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The Baha System for Unilateral Sensori-Neural Hearing Loss

Unilateral sensori-neural hearing loss, also known as single-sided deafness (SSD), is underestimated and often untreated in adults and children. Conventional treatment includes; use of contralateral routing of signal (CROS) air conduction hearing aids, or powerful ITE or BTE aids with transcranial routing of the signal from the deaf side to the normal ear.

Although CROS aids effectively deliver sound to the deaf ear, they also present disadvantages; such as the normal hearing ear s generally occluded with a microphone/transmitter, which potentially impacts that ear's natural hearing capabilities, and comfort may also be a factor. Patients report CROS aids are cumbersome and are dissatisfied with having to wear prosthetics on both ears, rather than just one. For these reasons many patients reject CROS aids. Studies have shown CROS aids are not typically utilized by children in the classroom. FM systems are generally considered more beneficial than CROS systems in educational settings Most children with SSD, are unfortunately, not offered any type of intervention except preferential seating, despite studies demonstrating that 30 percent of SSD children will repeat a grade level (Betz, et. al., 1986).

In August of 2002 the Food and Drug Administration (FDA) gave commercial market approval to Entific Medical Systems for use of the Baha System with SSD in candidates five years of age and older.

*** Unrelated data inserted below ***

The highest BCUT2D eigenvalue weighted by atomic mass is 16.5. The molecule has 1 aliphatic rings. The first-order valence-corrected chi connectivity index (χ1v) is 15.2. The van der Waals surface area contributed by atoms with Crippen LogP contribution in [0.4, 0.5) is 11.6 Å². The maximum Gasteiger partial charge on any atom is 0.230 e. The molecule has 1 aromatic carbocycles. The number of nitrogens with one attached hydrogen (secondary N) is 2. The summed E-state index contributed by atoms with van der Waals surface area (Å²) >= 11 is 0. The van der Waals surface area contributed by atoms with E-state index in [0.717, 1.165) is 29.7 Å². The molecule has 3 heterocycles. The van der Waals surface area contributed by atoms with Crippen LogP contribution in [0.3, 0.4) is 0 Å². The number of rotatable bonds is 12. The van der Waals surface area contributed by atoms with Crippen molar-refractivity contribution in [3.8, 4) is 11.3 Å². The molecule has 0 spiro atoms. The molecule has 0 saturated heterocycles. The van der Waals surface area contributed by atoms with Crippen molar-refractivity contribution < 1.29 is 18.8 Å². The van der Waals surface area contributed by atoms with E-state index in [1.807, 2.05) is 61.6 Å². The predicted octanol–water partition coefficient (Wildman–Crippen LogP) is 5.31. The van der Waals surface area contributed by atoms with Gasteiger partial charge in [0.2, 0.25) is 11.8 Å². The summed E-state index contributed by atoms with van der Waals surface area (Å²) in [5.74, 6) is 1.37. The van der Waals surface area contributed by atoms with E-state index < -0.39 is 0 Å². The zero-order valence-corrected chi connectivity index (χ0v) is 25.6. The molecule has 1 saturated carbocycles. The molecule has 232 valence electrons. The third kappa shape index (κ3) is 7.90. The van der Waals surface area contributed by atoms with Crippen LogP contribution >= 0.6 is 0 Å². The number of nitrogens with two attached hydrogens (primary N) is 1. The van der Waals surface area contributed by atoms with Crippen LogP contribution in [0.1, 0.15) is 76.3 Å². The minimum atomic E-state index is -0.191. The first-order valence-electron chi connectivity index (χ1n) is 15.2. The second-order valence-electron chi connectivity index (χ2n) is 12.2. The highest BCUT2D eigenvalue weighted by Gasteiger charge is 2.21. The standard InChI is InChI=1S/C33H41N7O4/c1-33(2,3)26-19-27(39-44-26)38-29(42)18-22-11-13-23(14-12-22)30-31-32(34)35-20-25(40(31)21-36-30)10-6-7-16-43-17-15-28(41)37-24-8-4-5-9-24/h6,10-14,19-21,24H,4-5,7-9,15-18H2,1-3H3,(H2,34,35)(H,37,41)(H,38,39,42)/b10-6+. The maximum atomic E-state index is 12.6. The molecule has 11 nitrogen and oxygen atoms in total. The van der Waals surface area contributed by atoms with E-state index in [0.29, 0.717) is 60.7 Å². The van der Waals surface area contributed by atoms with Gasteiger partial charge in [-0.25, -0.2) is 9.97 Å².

The Baha System is an implantable hearing system that uses direct bone conduction stimulation. In SSD patients the signal is transcranially routed to the normal cochlea via bone conduction. The result is a more natural sound quality experience, as compared to CROS aids, and the Baha System overcomes the head-shadow effect. The Baha System also eliminates the need for a device in the normal hearing ear.

To be considered a candidate for the Baha System, candidates must exhibit a profound, unilateral sensorineural hearing loss and an air conduction PTA of 20 dBHL or better in the contralateral ear. Clinical studies (Wazen, et. al., 2002) in SSD adults report they prefer the Baha System to CROS aids. Seventy percent report improvement in their quality of life with the Baha System, 88 percent have better performance with the Baha System when conversing with someone seated on their deaf side at a dinner table, and 88 percent report improved performance with the Baha System when speaking to one person in a group of people. These data suggest that SSD patients benefit with the Baha System in many different situations.

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